- The most commonly observed scale here in the USA is the A scale. A is the OSHA selected scale for industrial environments and discriminates against low frequencies greatly.
- Z is the zero weighting scale to keep all frequencies equal, this scale was introduced in 2003 as the international standard.
- C scale does not attenuate these lower frequencies as they are carrying the ability to cause vibrations within structures or buildings and carry their own set of risks.
To further the explanation on the A-weighted scale, the range of frequencies correlates to the common human hearing spectrum which is 20 Hz to 20kHz. This is the range of frequencies that are most harmful to a person’s hearing and thus were adopted by OSHA. The OSHA standard, 29 CFR 191.95(a), that corresponds to noise level exposure permissible can be read about here on our blog as well.
When using a handy tool such as the Digital Sound Level Meter to measure sound levels you will select whether to use the dBA or dBC scale. This is the decibel reading according to the scale selected. Again, for here in the USA you would want to focus your measurements on the dBA scale. It is suggested to use this tool at a 3′ distance or at the known distance an operator’s ears would be from the noise generation point.
Many of EXAIR’s engineered compressed air products have the ability to decrease sound levels in your plant. If you would like to discuss how to best reduce sound levels being produced within your facility, please contact us.
1 – Fun Science: Sound – @charlieissocoollike – https://youtu.be/xH8mT2IQz7Y
Since air compressors use a lot of electricity to make compressed air, it is important to use the compressed air as efficiently as possible. EXAIR has six simple steps to optimize your compressed air system. Following these steps will help you to cut electrical costs, reduce overhead, and improve your bottom line. In this blog, I will cover the first step – Measure the air consumption to find sources that use a lot of compressed air.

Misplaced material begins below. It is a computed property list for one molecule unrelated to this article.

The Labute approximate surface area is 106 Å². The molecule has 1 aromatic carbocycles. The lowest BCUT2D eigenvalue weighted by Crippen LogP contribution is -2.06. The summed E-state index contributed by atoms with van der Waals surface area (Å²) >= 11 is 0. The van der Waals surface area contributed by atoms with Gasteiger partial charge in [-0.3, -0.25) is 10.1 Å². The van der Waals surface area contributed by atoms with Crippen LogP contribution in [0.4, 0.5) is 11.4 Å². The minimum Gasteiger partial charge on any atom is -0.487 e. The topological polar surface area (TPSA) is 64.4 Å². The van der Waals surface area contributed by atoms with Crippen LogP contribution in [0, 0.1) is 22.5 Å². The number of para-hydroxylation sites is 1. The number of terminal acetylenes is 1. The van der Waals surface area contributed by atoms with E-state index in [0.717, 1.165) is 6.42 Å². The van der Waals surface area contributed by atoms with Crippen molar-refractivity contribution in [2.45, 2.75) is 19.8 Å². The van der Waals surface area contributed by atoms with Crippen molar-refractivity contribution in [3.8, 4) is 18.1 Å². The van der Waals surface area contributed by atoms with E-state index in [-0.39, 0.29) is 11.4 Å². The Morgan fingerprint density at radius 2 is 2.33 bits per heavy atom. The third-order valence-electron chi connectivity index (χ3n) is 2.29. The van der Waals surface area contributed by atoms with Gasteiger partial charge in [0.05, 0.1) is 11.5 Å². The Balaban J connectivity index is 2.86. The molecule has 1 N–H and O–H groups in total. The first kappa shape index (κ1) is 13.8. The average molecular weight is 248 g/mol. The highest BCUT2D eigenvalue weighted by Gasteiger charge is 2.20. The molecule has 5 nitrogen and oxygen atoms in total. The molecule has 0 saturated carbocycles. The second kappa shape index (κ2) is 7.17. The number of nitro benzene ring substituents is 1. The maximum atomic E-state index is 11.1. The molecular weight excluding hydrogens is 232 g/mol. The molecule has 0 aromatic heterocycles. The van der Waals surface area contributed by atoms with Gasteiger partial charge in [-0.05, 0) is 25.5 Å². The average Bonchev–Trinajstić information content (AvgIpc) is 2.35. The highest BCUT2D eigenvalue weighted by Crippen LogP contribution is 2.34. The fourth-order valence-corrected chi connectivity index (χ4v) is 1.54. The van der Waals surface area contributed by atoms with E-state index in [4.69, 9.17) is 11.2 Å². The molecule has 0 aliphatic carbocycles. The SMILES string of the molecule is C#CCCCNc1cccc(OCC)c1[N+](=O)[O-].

Information is important to diagnose wasteful and problematic areas within your compressed air system. To measure air consumption, flow meters are used to find the volume or mass of compressed air per unit of time. Flow rates are very useful data points to find problems like leaks, over-use in blow-offs, waste calculations, and comparison analysis.
There are many different types of flow meters. Many of them entail a breakdown of your current compressed air lines by cutting, welding, or dismantling for installation. This will add cost in downtime and maintenance staff. But, not with the EXAIR Digital Flowmeters. In this blog, I will share the features and benefits of the Digital Flowmeters including options for you to start measuring and optimizing your compressed air system in Step 1.
Overall, it only takes a few minutes to install and start measuring. The installation kit comes with a drill bit and a drill guide to properly locate the two holes on the pipe. The Digital Flowmeter uses a clamp to mount to the pipe and to seal the area around the probes. Once it is powered, the unit is ready to measure the air flow inside the pipe with a large LED display. The display can be customized to show flow readings in three different units; SCFM, M3/hr or M3/min; and, it can display the Daily Usage and Cumulative Usage.
To get started, the EXAIR Digital Flowmeter is a thermal dispersion device that can accurately measure compressed air flows. They use two sensing probes for comparative analysis. One probe is a temperature sensing probe, and the other is a flow-sensing probe. By comparing these, the Digital Flowmeter can measure precisely the mass air flow without needing to be recalibrated. They are a cost-effective, accurate, and simple way to measure compressed air flows.